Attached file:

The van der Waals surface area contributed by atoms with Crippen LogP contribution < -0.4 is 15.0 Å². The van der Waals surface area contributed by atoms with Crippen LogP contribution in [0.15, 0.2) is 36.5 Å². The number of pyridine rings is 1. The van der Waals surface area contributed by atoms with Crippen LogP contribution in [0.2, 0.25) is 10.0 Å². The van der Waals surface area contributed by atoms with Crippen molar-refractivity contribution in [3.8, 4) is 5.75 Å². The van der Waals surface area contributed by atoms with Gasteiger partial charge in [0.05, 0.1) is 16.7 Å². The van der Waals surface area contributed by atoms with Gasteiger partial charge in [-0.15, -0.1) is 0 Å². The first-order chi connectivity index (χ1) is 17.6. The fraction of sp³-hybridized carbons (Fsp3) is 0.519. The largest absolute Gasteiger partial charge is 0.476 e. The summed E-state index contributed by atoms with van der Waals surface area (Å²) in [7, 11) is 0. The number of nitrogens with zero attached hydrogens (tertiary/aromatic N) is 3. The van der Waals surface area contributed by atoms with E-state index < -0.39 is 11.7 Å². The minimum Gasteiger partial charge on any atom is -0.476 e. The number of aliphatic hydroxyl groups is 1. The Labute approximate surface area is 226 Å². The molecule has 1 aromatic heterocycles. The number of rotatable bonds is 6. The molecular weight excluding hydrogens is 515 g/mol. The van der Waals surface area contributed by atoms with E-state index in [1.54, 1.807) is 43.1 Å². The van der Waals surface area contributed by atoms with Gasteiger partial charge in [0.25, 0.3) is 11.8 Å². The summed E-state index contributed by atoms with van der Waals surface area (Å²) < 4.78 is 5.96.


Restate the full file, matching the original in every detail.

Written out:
The van der Waals surface area contributed by atoms with Crippen LogP contribution < -0.4 is 15.0 Å². The van der Waals surface area contributed by atoms with Crippen LogP contribution in [0.15, 0.2) is 36.5 Å². The number of pyridine rings is 1. The van der Waals surface area contributed by atoms with Crippen LogP contribution in [0.2, 0.25) is 10.0 Å². The van der Waals surface area contributed by atoms with Crippen molar-refractivity contribution in [3.8, 4) is 5.75 Å². The van der Waals surface area contributed by atoms with Gasteiger partial charge in [0.05, 0.1) is 16.7 Å². The van der Waals surface area contributed by atoms with Gasteiger partial charge in [-0.15, -0.1) is 0 Å². The first-order chi connectivity index (χ1) is 17.6. The fraction of sp³-hybridized carbons (Fsp3) is 0.519. The largest absolute Gasteiger partial charge is 0.476 e. The summed E-state index contributed by atoms with van der Waals surface area (Å²) in [7, 11) is 0. The number of nitrogens with zero attached hydrogens (tertiary/aromatic N) is 3. The van der Waals surface area contributed by atoms with E-state index < -0.39 is 11.7 Å². The minimum Gasteiger partial charge on any atom is -0.476 e. The number of aliphatic hydroxyl groups is 1. The Labute approximate surface area is 226 Å². The molecule has 1 aromatic heterocycles. The number of rotatable bonds is 6. The molecular weight excluding hydrogens is 515 g/mol. The van der Waals surface area contributed by atoms with E-state index in [1.54, 1.807) is 43.1 Å². The van der Waals surface area contributed by atoms with Gasteiger partial charge in [0.25, 0.3) is 11.8 Å². The summed E-state index contributed by atoms with van der Waals surface area (Å²) < 4.78 is 5.96.